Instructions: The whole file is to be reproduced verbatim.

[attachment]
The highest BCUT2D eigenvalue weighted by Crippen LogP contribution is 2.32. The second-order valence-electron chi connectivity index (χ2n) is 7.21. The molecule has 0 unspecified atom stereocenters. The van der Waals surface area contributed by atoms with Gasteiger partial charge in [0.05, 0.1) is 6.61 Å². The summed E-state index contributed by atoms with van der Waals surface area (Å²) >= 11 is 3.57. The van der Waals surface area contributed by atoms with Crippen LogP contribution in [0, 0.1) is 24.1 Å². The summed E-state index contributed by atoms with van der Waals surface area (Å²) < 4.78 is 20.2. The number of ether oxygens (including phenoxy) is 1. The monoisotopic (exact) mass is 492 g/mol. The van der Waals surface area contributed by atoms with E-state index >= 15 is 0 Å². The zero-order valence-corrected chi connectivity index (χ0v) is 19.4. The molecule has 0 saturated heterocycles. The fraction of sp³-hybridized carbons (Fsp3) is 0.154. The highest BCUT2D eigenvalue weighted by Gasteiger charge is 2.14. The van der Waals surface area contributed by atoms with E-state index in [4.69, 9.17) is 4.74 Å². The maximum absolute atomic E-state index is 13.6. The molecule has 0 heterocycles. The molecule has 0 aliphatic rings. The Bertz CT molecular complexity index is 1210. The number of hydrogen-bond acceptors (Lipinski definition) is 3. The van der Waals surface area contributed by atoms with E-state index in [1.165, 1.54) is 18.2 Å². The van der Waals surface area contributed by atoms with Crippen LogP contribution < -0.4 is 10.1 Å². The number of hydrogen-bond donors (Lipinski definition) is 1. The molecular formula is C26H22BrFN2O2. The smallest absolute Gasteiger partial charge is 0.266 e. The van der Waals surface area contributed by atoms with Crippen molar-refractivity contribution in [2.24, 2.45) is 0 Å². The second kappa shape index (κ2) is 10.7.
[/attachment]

The highest BCUT2D eigenvalue weighted by Crippen LogP contribution is 2.32. The second-order valence-electron chi connectivity index (χ2n) is 7.21. The molecule has 0 unspecified atom stereocenters. The van der Waals surface area contributed by atoms with Gasteiger partial charge in [0.05, 0.1) is 6.61 Å². The summed E-state index contributed by atoms with van der Waals surface area (Å²) >= 11 is 3.57. The van der Waals surface area contributed by atoms with Crippen LogP contribution in [0, 0.1) is 24.1 Å². The summed E-state index contributed by atoms with van der Waals surface area (Å²) < 4.78 is 20.2. The number of ether oxygens (including phenoxy) is 1. The monoisotopic (exact) mass is 492 g/mol. The van der Waals surface area contributed by atoms with E-state index >= 15 is 0 Å². The zero-order valence-corrected chi connectivity index (χ0v) is 19.4. The molecule has 0 saturated heterocycles. The fraction of sp³-hybridized carbons (Fsp3) is 0.154. The highest BCUT2D eigenvalue weighted by Gasteiger charge is 2.14. The van der Waals surface area contributed by atoms with E-state index in [4.69, 9.17) is 4.74 Å². The maximum absolute atomic E-state index is 13.6. The molecule has 0 heterocycles. The molecule has 0 aliphatic rings. The Bertz CT molecular complexity index is 1210. The number of hydrogen-bond acceptors (Lipinski definition) is 3. The van der Waals surface area contributed by atoms with E-state index in [1.165, 1.54) is 18.2 Å². The van der Waals surface area contributed by atoms with Crippen LogP contribution < -0.4 is 10.1 Å². The number of hydrogen-bond donors (Lipinski definition) is 1. The molecular formula is C26H22BrFN2O2. The smallest absolute Gasteiger partial charge is 0.266 e. The van der Waals surface area contributed by atoms with Crippen molar-refractivity contribution in [2.24, 2.45) is 0 Å². The second kappa shape index (κ2) is 10.7.